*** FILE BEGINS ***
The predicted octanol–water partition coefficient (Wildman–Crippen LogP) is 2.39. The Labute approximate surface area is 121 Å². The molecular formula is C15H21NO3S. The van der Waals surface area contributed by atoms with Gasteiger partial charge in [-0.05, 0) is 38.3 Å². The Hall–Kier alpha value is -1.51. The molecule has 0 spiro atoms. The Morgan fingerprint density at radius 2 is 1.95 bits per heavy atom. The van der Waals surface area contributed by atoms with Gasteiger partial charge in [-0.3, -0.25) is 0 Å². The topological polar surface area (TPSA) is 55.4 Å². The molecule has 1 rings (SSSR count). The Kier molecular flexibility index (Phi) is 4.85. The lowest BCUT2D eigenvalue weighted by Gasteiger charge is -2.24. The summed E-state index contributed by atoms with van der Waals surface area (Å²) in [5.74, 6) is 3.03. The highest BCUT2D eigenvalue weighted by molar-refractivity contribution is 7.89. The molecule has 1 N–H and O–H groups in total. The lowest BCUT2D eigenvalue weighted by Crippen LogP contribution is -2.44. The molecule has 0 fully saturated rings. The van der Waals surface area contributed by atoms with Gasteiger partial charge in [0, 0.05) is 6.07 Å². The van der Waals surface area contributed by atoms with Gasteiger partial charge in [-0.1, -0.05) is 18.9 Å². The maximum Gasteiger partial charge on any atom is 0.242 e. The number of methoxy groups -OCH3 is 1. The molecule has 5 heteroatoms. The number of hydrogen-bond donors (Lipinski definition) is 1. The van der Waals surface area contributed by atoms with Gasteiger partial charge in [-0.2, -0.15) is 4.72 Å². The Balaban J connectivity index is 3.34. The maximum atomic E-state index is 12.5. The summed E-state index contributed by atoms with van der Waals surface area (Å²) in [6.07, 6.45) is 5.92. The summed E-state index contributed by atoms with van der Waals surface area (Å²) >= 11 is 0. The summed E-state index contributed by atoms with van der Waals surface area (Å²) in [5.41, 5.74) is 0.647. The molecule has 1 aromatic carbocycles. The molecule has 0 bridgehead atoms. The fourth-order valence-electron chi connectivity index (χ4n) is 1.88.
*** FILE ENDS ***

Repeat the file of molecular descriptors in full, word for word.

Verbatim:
The predicted octanol–water partition coefficient (Wildman–Crippen LogP) is 2.39. The Labute approximate surface area is 121 Å². The molecular formula is C15H21NO3S. The van der Waals surface area contributed by atoms with Gasteiger partial charge in [-0.05, 0) is 38.3 Å². The Hall–Kier alpha value is -1.51. The molecule has 0 spiro atoms. The Morgan fingerprint density at radius 2 is 1.95 bits per heavy atom. The van der Waals surface area contributed by atoms with Gasteiger partial charge in [-0.3, -0.25) is 0 Å². The topological polar surface area (TPSA) is 55.4 Å². The molecule has 1 rings (SSSR count). The Kier molecular flexibility index (Phi) is 4.85. The lowest BCUT2D eigenvalue weighted by Gasteiger charge is -2.24. The summed E-state index contributed by atoms with van der Waals surface area (Å²) in [5.74, 6) is 3.03. The highest BCUT2D eigenvalue weighted by molar-refractivity contribution is 7.89. The molecule has 1 N–H and O–H groups in total. The lowest BCUT2D eigenvalue weighted by Crippen LogP contribution is -2.44. The molecule has 0 fully saturated rings. The van der Waals surface area contributed by atoms with Gasteiger partial charge in [0, 0.05) is 6.07 Å². The van der Waals surface area contributed by atoms with Gasteiger partial charge in [-0.1, -0.05) is 18.9 Å². The maximum Gasteiger partial charge on any atom is 0.242 e. The number of methoxy groups -OCH3 is 1. The molecule has 5 heteroatoms. The number of hydrogen-bond donors (Lipinski definition) is 1. The van der Waals surface area contributed by atoms with Gasteiger partial charge in [-0.2, -0.15) is 4.72 Å². The Balaban J connectivity index is 3.34. The maximum atomic E-state index is 12.5. The summed E-state index contributed by atoms with van der Waals surface area (Å²) in [6.07, 6.45) is 5.92. The summed E-state index contributed by atoms with van der Waals surface area (Å²) >= 11 is 0. The summed E-state index contributed by atoms with van der Waals surface area (Å²) in [5.41, 5.74) is 0.647. The molecule has 1 aromatic carbocycles. The molecule has 0 bridgehead atoms. The fourth-order valence-electron chi connectivity index (χ4n) is 1.88.